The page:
Scholarships and Peer Recruitment Help Attract Minorities into the Physical Therapy Profession

By Kimmi Edwards, DPT

2016 APTA Minority Scholarship winner Kimmi Edwards, DPT, calls for expanded support of minority PT students to diversify the profession.2016 APTA Minority Scholarship winner Kimmi Edwards, DPT, calls for expanded support of minority PT students to diversify the profession.

Do you have strong feelngs about whether minorities are well represented or recruited into the physical therapy (PT) profession?

Physical therapy began as a predominantly woman-dominated profession. Now men are entering at a faster rate than other minority populations in our midst.

However, this historically predominantly white profession has seen only a minute increase of minorities now accepting this profession as a career path.

“Why?” I wondered. When you go into a black society and ask the question, “What do you want to be when you grow up?”  The answer is often a lawyer, engineer, doctor, or professional athlete.

Rarely do you hear “an occupational therapist,” “a physical therapist,” or even “a speech therapist.”  Society at large is still uneducated about our profession or has any idea how successful, rewarding, and happy our careers are!

Do we as professionals and future professionals do a great job of reaching out to communities and advocating for this profession? What makes these boys and girls want to become a lawyer, doctor, or professional athlete? Is it because they don’t know the PT profession exists?

Possibly. There is certainly a huge gap in student applicants for physical therapy programs when it comes to minorities, which led to my decision to survey Alabama PT schools about minority attendance. I am not from Alabama, but I recently graduated with my Doctorate of Physical Therapy (DPT) from Alabama State University.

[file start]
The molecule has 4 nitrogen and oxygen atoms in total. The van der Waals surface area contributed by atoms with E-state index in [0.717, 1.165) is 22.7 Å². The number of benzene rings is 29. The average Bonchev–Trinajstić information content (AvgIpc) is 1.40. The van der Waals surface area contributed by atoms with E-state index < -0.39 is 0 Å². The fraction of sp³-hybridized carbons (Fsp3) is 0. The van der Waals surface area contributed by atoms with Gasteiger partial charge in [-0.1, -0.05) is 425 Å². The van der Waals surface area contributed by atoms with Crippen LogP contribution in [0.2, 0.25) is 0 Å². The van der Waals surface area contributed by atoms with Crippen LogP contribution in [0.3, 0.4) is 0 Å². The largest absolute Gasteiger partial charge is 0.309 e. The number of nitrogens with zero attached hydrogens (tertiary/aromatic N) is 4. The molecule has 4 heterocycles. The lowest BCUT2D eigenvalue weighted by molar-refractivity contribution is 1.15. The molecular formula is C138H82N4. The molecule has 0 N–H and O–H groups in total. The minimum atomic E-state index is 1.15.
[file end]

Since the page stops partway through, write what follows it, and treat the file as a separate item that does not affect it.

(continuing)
As of May 10, 2016, there are four DPT schools in Alabama with 404 physical therapy students, 56 being minorities (13.86%). Taking these numbers into consideration, I question whether other states have similar statistics? What can be done to improve them? More importantly, what can I do about that change?

Thankfully, the profession does offer some opportunities such as American Physical Therapy Association Minority Scholarships that support the success of minorities. Scholarships of this nature can help not only attract future diverse PT students into our field for the extensive good we do for our patients, but also communicate that physical therapy has a welcoming professional culture for minorities.

Current minority PTs, in particular, should continue their tremendous encouragement and recruitment of other minorities. If boys and girls in underserved communities can see and hear firsthand about our profession and its success from minorities they can identify with, more progress can be made toward attracting them to PT career options.

I want to make minority scholarships better known to students by referring them to learn the latest on APTA’s Honors and Awards web section. Students can submit applications or be nominated—as can professors–every September, but PT and physical therapy assistant students must in their final year of PT education.

In 2016, eight PT students and four PTAs students in the United States won scholarships supported by the Minority Scholarship Fund, to which the Section on Women’s Health-APTA recently donated $500. Anyone else interested in donating to the Minority Scholarship Award may contact Johnette Meadows,

Together, we all can change the physical therapy profession, particularly in men’s and women’s health, to better reflect the diversity of the patients we serve.

Author: Kimmi Edwards, DPT, is a 2016 APTA Minority Scholarship winner and Section member. She can be reached at Note: The statistics above apply only to PT, not PTA, programs in Alabama state universities.

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